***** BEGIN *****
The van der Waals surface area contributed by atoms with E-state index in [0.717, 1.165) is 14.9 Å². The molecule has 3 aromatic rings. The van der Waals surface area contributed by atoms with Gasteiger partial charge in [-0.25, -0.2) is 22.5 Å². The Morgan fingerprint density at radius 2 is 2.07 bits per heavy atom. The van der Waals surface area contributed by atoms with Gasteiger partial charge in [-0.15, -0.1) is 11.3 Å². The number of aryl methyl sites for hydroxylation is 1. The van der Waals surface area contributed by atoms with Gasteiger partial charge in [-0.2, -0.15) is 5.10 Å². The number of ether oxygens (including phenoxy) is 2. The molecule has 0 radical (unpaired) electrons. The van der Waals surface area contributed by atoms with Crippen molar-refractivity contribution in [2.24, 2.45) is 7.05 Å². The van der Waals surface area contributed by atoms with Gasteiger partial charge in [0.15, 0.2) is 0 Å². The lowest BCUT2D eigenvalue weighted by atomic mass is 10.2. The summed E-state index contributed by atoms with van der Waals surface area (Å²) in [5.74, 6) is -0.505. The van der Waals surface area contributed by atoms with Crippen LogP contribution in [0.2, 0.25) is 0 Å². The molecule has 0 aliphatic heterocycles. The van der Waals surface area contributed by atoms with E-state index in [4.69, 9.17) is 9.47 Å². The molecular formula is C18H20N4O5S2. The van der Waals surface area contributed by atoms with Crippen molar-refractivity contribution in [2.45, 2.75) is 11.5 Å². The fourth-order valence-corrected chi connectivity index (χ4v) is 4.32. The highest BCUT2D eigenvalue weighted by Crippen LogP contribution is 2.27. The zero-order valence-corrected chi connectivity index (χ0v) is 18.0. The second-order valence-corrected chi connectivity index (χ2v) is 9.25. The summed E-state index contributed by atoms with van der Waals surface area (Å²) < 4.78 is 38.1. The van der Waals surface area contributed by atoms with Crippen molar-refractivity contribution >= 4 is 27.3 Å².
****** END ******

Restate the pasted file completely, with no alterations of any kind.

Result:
The van der Waals surface area contributed by atoms with E-state index in [0.717, 1.165) is 14.9 Å². The molecule has 3 aromatic rings. The van der Waals surface area contributed by atoms with Gasteiger partial charge in [-0.25, -0.2) is 22.5 Å². The Morgan fingerprint density at radius 2 is 2.07 bits per heavy atom. The van der Waals surface area contributed by atoms with Gasteiger partial charge in [-0.15, -0.1) is 11.3 Å². The number of aryl methyl sites for hydroxylation is 1. The van der Waals surface area contributed by atoms with Gasteiger partial charge in [-0.2, -0.15) is 5.10 Å². The number of ether oxygens (including phenoxy) is 2. The molecule has 0 radical (unpaired) electrons. The van der Waals surface area contributed by atoms with Crippen molar-refractivity contribution in [2.24, 2.45) is 7.05 Å². The van der Waals surface area contributed by atoms with Gasteiger partial charge in [0.15, 0.2) is 0 Å². The lowest BCUT2D eigenvalue weighted by atomic mass is 10.2. The summed E-state index contributed by atoms with van der Waals surface area (Å²) in [5.74, 6) is -0.505. The van der Waals surface area contributed by atoms with Crippen LogP contribution in [0.2, 0.25) is 0 Å². The molecule has 0 aliphatic heterocycles. The van der Waals surface area contributed by atoms with E-state index in [4.69, 9.17) is 9.47 Å². The molecular formula is C18H20N4O5S2. The van der Waals surface area contributed by atoms with Crippen molar-refractivity contribution in [2.45, 2.75) is 11.5 Å². The fourth-order valence-corrected chi connectivity index (χ4v) is 4.32. The highest BCUT2D eigenvalue weighted by Crippen LogP contribution is 2.27. The zero-order valence-corrected chi connectivity index (χ0v) is 18.0. The second-order valence-corrected chi connectivity index (χ2v) is 9.25. The summed E-state index contributed by atoms with van der Waals surface area (Å²) < 4.78 is 38.1. The van der Waals surface area contributed by atoms with Crippen molar-refractivity contribution >= 4 is 27.3 Å².